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Recall: Riverdance

Recall: Riverdance

On January 31, 2008, the 116 meter long, 3046 dwt ro-ro ferry Riverdance grounded near Cleveleys, Lancashire, England.  The Riverdance had departed from Heysham the previous day after making a quick turn around.  The crossing was slow due to the high winds from the west causing the ferry to arrive late at Warrenpoint.   While the vessel was in Warrenpoint, the master of the Riverdance received a weather report stating conditions would worsen with winds increasing up to gale strength.  The master felt the Riverdance still felt that the vessel could still make the crossing.

Once loading was completed a few hours later, the Riverdance proceeded out of Carlingford Lough with 19 crew and 4 passengers heading for Heysham.   This Riverdance made the crossing quickly with little difficulty, but as it approached Lune Deep the wind had increased to 35 knots making it impossible to enter the harbour at  Heysham.  Thus, the master of the Riverdance decided to drop anchor and wait until conditions improved.

Photo: MAIB

However, the ferry began to roll more increasing from a gentle slow roll to a more rapid increase up to 25 degrees.  Anything loose on board the ferry were thrown around including two trailers which had had slid loosening the lashing.  As the crew began a full inspection of the vehicle decks when the ferry made a more extreme roll to port.  The roll continued over to port, but the vessel failed to right itself and continued to list to port.  Cargo began to shift on the trailers and many trailers shifted until it rested against the bulwarks.  The Master attempted to correct the situation by turning the ferry into the wind, but while making the turn the list increase to 50 degrees.  As the turn was completed, the list began to reduce down to 30 degrees.  As the list improved, the port engine failed.   Leaving only the starboard engine working, the Riverdance could not keep pointed into the wind.   The ferry finally fell off the wind to port with the beam exposed to the wind and swell.

The alarm was raised on the vessel having the passengers and crew sent to their muster stations.   The crew and passengers donned lifejackets  and awaited instructions.   The chief engineer contacted the bridge stating the ballast tanks were inoperable.  The chief officer on deck reported that water had reached the upper edge of the port deck.   The master contacted the vessel’s superintendent to advise him of the emergency on board.   He then contacted the Liverpool coast guard stating the vessel was in trouble and required a tug.   A few minutes later, he contacted the coast guard again declaring a formal distress call and requested a helicopter to evacuate the vessel.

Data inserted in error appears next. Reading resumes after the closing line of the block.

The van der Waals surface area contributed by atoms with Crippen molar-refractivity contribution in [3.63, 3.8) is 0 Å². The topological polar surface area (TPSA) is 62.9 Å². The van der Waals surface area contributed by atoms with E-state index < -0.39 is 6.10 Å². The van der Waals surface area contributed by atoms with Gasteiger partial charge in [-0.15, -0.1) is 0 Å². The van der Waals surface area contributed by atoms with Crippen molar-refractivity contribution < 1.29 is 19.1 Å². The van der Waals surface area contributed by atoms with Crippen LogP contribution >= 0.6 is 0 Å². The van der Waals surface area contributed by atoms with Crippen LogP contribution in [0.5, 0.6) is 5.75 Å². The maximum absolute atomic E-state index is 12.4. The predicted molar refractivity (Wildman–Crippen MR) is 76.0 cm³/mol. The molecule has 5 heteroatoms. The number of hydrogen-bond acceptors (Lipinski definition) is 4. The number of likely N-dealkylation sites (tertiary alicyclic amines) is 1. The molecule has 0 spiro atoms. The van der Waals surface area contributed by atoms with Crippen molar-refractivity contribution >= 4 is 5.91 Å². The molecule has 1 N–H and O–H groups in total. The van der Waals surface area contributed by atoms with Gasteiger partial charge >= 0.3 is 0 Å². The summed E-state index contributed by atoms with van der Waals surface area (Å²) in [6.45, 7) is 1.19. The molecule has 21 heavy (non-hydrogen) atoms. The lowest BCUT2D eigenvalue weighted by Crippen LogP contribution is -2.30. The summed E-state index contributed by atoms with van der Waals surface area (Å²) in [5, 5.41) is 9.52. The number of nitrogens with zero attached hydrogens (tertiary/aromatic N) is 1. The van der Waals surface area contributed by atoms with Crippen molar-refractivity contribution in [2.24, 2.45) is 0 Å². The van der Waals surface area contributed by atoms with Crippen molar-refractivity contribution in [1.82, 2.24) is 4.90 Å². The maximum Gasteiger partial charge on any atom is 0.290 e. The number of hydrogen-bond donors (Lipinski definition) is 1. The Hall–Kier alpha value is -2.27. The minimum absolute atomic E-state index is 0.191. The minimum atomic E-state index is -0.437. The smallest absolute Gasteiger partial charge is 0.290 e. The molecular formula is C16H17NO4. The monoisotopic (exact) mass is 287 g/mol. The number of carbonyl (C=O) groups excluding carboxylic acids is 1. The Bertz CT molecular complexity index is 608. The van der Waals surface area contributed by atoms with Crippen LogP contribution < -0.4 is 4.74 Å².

A helicopter was immediately launched and headed to the scene.   As the pilot hovered overhead, all the crew and passengers mustered up on the bridge.   The helicopter winched up the 4 passengers then several non essential crewmen.  Over the next hour, the crew was being safely evacuated   At the same time, the Riverdance steadily drifted towards shore until it grounded in the shallow water.   The rescue effort continued until there were just nine crew left on board.   The crew felt they could remain on board as the vessel was in no risk of sinking and could help prepare the refloating at the next high tide.

The attempt to refloat the Riverdance was postponed on the next high tide as it was decided it would take several days to prepare for the refloating.  A crane was brought to the scene and the remaining 150 tons of fuel was pumped off the vessel.   During this time, several trailers fell off vessel as the Riverdance continued to shift during high tide.   By the end of February, the vessel was ready to be righted then refloated.  However, a severe storm struck the area and salvage attempt had to be delayed again.  A few weeks later, the salvagers started the righting operation.   A trench was dug alongside the vessel and everything was proceeding as plan until another storm battered the area.   The storm caused the Riverdance to further sink into the sand and increase the list to 100 degrees.   A few days later it was determined that salvage was not viable and the vessel was to scrapped onsite.  Work begin in April and continued until October 10, 2008.


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